Clay-court tennis of the 90s at its finest as the best clay-court player of the years 1993-94 Bruguera, faced the best man of the years 1995-96, Muster. The Spaniard led on serve 4:3 (deuce) in the 2nd set, in the tie-break he was three points away from the set as improved from 3:6 to 5:6* – Muster finished it with a nail-overhead. In the 4th set, Bruguera came back from a break down to lead 3:2*, but the Austrian took the next four games to win the 2-hour 51-minute final (2:54 hrs lasted their other 4-set final, which Muster won in Madrid one year before: 6-2, 3-6, 6-4, 7-5). “This year, Muster is the best on clay,” the Spaniard said. “He’s won all the tournaments. He’s had a long undefeated streak.” Muster replied: “Maybe right now I am. But anyone who wins the French Open twice in a row is the No. 1 on clay. I know I’m playing really well now, but anything can happen at the French Open.” Their final at Roland Garros ’95 was highly anticipated, but Bruguera was unexpectedly beaten in straight sets in the semifinal by Michael Chang, and that loss actually ended his reign on clay-courts. The victory was worth $277,000 for Muster. Bruguera received $146,000.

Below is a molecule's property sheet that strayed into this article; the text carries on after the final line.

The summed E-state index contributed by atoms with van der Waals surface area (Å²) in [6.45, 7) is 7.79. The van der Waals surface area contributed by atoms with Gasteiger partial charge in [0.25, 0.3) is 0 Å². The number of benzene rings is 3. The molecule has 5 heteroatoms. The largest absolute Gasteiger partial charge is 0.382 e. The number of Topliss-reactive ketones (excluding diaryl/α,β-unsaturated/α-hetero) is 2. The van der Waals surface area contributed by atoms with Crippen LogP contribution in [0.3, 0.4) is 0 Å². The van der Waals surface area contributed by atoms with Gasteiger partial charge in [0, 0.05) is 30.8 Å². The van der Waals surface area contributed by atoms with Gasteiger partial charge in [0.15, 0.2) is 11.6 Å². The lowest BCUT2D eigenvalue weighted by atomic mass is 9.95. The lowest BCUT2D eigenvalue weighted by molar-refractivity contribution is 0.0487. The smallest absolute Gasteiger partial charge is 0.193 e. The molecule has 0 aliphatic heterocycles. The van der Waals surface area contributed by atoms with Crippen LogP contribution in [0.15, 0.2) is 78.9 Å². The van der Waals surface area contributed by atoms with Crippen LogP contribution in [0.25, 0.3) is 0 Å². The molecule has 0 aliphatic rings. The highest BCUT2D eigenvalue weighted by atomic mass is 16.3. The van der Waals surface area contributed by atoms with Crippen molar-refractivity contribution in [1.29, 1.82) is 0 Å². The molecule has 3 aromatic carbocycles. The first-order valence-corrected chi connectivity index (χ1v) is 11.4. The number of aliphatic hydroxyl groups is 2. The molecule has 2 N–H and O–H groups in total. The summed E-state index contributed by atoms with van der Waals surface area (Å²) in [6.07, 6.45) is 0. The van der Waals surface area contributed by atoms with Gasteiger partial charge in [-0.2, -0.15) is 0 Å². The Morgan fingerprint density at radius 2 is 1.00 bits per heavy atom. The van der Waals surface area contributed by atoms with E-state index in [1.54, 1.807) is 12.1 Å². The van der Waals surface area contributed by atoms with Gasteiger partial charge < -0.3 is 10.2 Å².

Muster’s route to his second Italian Open title (the first he conquered five years before):
1 Paul Haarhuis 6-4, 6-4
2 Jan Siemerink 3-6, 6-4, 6-3
3 Bohdan Ulihrach 6-2, 6-2
Q Michael Chang 6-3, 6-2
S Wayne Ferreira 3-6, 6-1, 6-3
W Sergi Bruguera 3-6, 7-6(5), 6-2, 6-3
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